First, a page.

R Dir: Marielle Heller | Twentieth Century Fox | 1h 46min
Plot: What’s it about?
I recently watched an interview with late author/physician Michael Crichton. As a student at Harvard he mentioned that he wanted to be an author, but read where only 200 authors in the United States were able to make a living while writing. So he went to Harvard Medical School instead. As we all know, Crichton managed to find success as an author (Jurassic Park, The Andromeda Strain and Disclosure to name a few), but I was fascinated by that statistic. Focusing more on the issue at hand, I’d never heard of Lee Israel and I certainly didn’t know there was a lot of money to be made with letters from famous authors. Then again, something’s only worth what someone’s willing to pay for it. Israel’s book Can You Ever Forgive Me: Memoirs of a Literary Forger was the basis of the film and in spite of having had a novel on the New York Times Best Seller list, is what she’ll always be remembered for. This is her story.
It’s 1991 and things have been better for Lee Israel (Melissa McCarthy). She lives in her apartment with her cat and has just been fired from her job. She has no money, drinks too much and is working on a biography that, even if published, no one will read. Her publicist (Jane Curtain) hates her and Lee’s behind on the rent. Desperate, Lee sells a letter from Katherine Hepburn for some extra cash. And it so happens that she finds another such letter while doing research. The wheels start to turn and Lee starts fabricating “old” letters from well-established authors and passing them off as the real thing. The money she makes is enough to get her out of the hole, but as suspicions arise as to the letters’ authenticity it jeopardizes her scheme. It’s then that she meets her literal partner-in-crime, Jack (Richard E. Grant), a gay man who’s managed to party his way through Manhattan and is now selling cocaine (and homeless). Lee’s discovered a nice way to make money, but can it last forever?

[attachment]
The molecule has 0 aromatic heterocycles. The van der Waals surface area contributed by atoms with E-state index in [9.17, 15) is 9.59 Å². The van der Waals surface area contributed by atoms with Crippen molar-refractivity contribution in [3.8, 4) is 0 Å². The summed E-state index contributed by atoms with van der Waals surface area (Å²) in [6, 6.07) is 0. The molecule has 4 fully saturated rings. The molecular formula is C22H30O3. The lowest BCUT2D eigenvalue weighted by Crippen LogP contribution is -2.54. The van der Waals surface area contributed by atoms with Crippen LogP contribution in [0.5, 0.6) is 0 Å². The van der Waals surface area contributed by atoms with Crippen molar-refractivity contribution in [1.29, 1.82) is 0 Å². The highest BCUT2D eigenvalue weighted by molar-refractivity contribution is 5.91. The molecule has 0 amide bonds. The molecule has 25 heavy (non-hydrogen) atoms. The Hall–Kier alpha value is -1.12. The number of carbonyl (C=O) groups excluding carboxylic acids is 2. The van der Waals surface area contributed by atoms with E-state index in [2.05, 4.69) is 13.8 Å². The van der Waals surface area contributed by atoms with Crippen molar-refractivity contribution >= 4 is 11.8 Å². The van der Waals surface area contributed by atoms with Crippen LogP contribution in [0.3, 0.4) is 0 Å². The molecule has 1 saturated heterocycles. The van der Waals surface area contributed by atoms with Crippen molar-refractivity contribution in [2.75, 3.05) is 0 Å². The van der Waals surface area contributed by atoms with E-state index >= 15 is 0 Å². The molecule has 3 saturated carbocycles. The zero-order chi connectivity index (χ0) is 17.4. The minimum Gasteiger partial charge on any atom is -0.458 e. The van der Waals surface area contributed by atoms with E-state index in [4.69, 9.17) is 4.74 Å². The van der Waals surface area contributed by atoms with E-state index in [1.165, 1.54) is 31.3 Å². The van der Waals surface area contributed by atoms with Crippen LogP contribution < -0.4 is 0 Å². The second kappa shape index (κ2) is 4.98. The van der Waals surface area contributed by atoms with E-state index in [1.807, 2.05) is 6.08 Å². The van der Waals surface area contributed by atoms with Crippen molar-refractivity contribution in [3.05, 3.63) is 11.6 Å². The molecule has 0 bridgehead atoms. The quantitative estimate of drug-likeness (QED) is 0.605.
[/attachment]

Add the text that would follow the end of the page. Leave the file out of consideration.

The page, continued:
If you’ve seen Steven Spielberg’s Catch Me if you Can, then you’ll have an idea as to what the movie is about. But Melissa McCarthy’s Lee pales to Leonardo DiCaprio’s Frank Abagnale (in character). And I will admit that I have been looking at this DVD for about a week now, trying to figure out if I wanted to “lower” myself to watch it. But I remembered why I got into doing this site to begin with: my love of movies. McCarthy’s performance is so “not her” that she’s nearly unrecognizable in the role. I can’t remember the last time I saw Jane Curtain in a film, but her part (albeit small) helped make the movie more entertaining. The other half of the duo, Richard E. Grant, gives a genuine and memorable performance as Jack – someone who’s nearly as lonely as Lee. While the film may not move at lightning speed, give it a chance. I did.
Video: How’s it look?
Having never been (and most likely will never be) the head of a major Hollywood studio, I try not to question some of their decisions when it comes to the home releases of their titles. I can somewhat understand the motivation behind Fox titles like Family Guy or The Simpson’s being released on DVD only. I was even more perplexed when they released the science-fiction TV show The Orville on DVD. But what we’ve got here is a literal head-scratcher. This is a feature-length film and one that’s nominated for three Academy Awards! And it’s being released on DVD only. I just…don’t get it. But with that caveat out of the way, let me get to how the movie looks…